From: Bennion, Brian (
Date: Fri Jul 05 2013 - 17:27:28 CDT

Thank you Axel.

I substituted numbers for the archaic variable names that were originally in my code. I didn't want to complicate the email, but it raised flags anyway.

list generation seems to be my achilles heel

all works now. Thank you

From: Axel Kohlmeyer []
Sent: Friday, July 05, 2013 3:00 PM
To: Bennion, Brian
Subject: Re: vmd-l: manipulation of atomselections

On Fri, Jul 5, 2013 at 10:54 PM, Bennion, Brian <> wrote:
> Hello,
> At some level this question is a tcl and vmd syntax issue.

this is entirely Tcl.

> set 1 [atomselect $loop1 "resname OBDN and (name O34 or name O35)"]
> set 2 [atomselect $loop1 " resname I61 and name O9"]
> set 3 [atomselect $loop1 " resname hlo0 and (name O14 or name O17)"]

using numbers as variable names is usually not a great idea. but anyway.

> foreach x { 1 2 3 } {

this is not referencing the variables from above but just the plain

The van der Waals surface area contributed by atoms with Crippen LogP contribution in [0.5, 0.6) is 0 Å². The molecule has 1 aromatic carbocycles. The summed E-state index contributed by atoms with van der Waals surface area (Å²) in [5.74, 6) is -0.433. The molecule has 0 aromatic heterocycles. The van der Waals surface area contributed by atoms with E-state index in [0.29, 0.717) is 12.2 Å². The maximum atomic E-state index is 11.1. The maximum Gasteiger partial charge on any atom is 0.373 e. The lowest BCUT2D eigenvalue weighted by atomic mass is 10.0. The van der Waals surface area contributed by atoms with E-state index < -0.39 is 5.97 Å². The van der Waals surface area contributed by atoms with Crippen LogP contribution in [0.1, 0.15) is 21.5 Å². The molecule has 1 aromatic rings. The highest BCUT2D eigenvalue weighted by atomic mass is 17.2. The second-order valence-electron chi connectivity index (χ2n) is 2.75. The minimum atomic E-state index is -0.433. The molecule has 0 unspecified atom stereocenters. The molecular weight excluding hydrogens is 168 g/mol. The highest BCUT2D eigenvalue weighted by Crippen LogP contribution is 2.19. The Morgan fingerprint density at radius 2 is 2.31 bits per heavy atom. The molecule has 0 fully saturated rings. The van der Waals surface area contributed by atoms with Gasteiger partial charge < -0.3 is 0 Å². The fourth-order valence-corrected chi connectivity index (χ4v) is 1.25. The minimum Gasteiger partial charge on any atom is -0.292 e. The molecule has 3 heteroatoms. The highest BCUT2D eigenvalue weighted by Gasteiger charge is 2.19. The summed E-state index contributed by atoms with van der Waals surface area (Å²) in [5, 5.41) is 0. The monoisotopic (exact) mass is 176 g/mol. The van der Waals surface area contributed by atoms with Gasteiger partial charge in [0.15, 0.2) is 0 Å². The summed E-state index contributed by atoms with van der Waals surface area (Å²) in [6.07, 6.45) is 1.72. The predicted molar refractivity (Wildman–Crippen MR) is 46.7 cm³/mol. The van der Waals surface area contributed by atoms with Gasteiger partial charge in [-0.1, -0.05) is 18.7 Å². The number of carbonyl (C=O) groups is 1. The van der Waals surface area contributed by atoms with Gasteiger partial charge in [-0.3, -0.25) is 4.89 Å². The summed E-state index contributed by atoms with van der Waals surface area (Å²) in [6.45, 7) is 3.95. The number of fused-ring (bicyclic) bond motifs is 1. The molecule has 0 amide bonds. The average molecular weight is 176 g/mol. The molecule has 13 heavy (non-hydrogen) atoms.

numbers. if you want a list of the atom selections, you can use

foreach x [list $1 $2 $3] {


foreach x "$1 $2 $3" {

another option is to skip the variable definition and just do

set list [atomselect ...]
lappend list [atomselect...]
lappend list [atomselect...]

and then:

foreach x $list {

> if { [$x list ] != {} } {
> do something
> }
> }
> The error is: invalid command name "1"

yes. because that is the value you assign to x.

> I am just trying to check to make sure the atomselection actually contains
> something before I operate on it.

now on that subject, you can also improve your test and simply use

 if { [$x num] > 0} {

(well, this is a VMD thingy after all.)

> Brian

Dr. Axel Kohlmeyer
International Centre for Theoretical Physics, Trieste. Italy.